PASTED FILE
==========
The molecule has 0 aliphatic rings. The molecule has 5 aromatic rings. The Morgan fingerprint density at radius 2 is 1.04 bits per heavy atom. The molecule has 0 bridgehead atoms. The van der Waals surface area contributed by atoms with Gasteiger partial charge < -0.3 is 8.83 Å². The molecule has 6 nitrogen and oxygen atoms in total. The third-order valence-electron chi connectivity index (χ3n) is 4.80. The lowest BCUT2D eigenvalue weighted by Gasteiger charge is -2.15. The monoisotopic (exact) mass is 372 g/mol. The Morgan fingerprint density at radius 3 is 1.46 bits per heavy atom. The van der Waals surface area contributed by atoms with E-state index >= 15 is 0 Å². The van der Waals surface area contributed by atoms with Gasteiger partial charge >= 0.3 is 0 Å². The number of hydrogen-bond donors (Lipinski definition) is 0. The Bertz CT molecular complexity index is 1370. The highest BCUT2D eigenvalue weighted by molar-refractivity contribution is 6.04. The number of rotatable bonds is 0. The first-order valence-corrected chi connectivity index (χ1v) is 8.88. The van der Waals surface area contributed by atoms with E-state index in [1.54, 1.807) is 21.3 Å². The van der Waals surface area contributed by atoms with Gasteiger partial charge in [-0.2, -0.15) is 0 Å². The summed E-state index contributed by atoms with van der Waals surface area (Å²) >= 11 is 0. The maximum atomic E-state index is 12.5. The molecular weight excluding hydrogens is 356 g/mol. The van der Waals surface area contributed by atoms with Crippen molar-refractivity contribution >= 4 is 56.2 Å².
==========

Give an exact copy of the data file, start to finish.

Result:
The molecule has 0 aliphatic rings. The molecule has 5 aromatic rings. The Morgan fingerprint density at radius 2 is 1.04 bits per heavy atom. The molecule has 0 bridgehead atoms. The van der Waals surface area contributed by atoms with Gasteiger partial charge < -0.3 is 8.83 Å². The molecule has 6 nitrogen and oxygen atoms in total. The third-order valence-electron chi connectivity index (χ3n) is 4.80. The lowest BCUT2D eigenvalue weighted by Gasteiger charge is -2.15. The monoisotopic (exact) mass is 372 g/mol. The Morgan fingerprint density at radius 3 is 1.46 bits per heavy atom. The van der Waals surface area contributed by atoms with E-state index >= 15 is 0 Å². The van der Waals surface area contributed by atoms with Gasteiger partial charge >= 0.3 is 0 Å². The number of hydrogen-bond donors (Lipinski definition) is 0. The Bertz CT molecular complexity index is 1370. The highest BCUT2D eigenvalue weighted by molar-refractivity contribution is 6.04. The number of rotatable bonds is 0. The first-order valence-corrected chi connectivity index (χ1v) is 8.88. The van der Waals surface area contributed by atoms with E-state index in [1.54, 1.807) is 21.3 Å². The van der Waals surface area contributed by atoms with Gasteiger partial charge in [-0.2, -0.15) is 0 Å². The summed E-state index contributed by atoms with van der Waals surface area (Å²) >= 11 is 0. The maximum atomic E-state index is 12.5. The molecular weight excluding hydrogens is 356 g/mol. The van der Waals surface area contributed by atoms with Crippen molar-refractivity contribution >= 4 is 56.2 Å².